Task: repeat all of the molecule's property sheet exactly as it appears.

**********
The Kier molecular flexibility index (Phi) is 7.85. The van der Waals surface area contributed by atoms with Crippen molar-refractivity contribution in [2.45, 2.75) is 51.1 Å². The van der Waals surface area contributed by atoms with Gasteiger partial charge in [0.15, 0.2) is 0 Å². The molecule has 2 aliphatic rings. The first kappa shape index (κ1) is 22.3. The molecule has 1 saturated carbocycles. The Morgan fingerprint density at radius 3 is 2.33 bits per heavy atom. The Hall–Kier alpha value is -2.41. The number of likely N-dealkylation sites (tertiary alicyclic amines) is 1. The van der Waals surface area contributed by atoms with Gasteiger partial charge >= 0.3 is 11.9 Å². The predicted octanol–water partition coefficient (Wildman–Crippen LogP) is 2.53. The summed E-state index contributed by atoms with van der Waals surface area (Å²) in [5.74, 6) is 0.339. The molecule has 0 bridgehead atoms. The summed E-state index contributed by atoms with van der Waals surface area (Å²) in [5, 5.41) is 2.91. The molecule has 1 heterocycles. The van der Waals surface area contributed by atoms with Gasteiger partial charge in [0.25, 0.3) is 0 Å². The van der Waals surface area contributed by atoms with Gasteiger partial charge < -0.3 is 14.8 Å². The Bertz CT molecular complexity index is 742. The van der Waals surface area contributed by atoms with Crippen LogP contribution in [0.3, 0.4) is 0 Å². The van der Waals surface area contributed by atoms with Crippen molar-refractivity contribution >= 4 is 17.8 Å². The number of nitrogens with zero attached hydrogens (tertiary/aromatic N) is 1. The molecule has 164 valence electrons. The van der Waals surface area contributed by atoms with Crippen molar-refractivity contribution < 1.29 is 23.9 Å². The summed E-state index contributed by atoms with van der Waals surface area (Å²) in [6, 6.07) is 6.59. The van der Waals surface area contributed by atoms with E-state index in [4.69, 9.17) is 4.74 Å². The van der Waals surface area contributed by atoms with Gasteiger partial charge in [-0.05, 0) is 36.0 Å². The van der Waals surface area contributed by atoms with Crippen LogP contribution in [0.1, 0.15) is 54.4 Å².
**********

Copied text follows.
The Kier molecular flexibility index (Phi) is 7.85. The van der Waals surface area contributed by atoms with Crippen molar-refractivity contribution in [2.45, 2.75) is 51.1 Å². The van der Waals surface area contributed by atoms with Gasteiger partial charge in [0.15, 0.2) is 0 Å². The molecule has 2 aliphatic rings. The first kappa shape index (κ1) is 22.3. The molecule has 1 saturated carbocycles. The Morgan fingerprint density at radius 3 is 2.33 bits per heavy atom. The Hall–Kier alpha value is -2.41. The number of likely N-dealkylation sites (tertiary alicyclic amines) is 1. The van der Waals surface area contributed by atoms with Gasteiger partial charge >= 0.3 is 11.9 Å². The predicted octanol–water partition coefficient (Wildman–Crippen LogP) is 2.53. The summed E-state index contributed by atoms with van der Waals surface area (Å²) in [5.74, 6) is 0.339. The molecule has 0 bridgehead atoms. The summed E-state index contributed by atoms with van der Waals surface area (Å²) in [5, 5.41) is 2.91. The molecule has 1 heterocycles. The van der Waals surface area contributed by atoms with Gasteiger partial charge in [0.25, 0.3) is 0 Å². The van der Waals surface area contributed by atoms with Gasteiger partial charge < -0.3 is 14.8 Å². The Bertz CT molecular complexity index is 742. The van der Waals surface area contributed by atoms with Crippen LogP contribution in [0.3, 0.4) is 0 Å². The van der Waals surface area contributed by atoms with Crippen molar-refractivity contribution >= 4 is 17.8 Å². The number of nitrogens with zero attached hydrogens (tertiary/aromatic N) is 1. The molecule has 164 valence electrons. The van der Waals surface area contributed by atoms with Crippen molar-refractivity contribution < 1.29 is 23.9 Å². The summed E-state index contributed by atoms with van der Waals surface area (Å²) in [6, 6.07) is 6.59. The van der Waals surface area contributed by atoms with E-state index in [4.69, 9.17) is 4.74 Å². The van der Waals surface area contributed by atoms with Gasteiger partial charge in [-0.05, 0) is 36.0 Å². The van der Waals surface area contributed by atoms with Crippen LogP contribution in [0.1, 0.15) is 54.4 Å².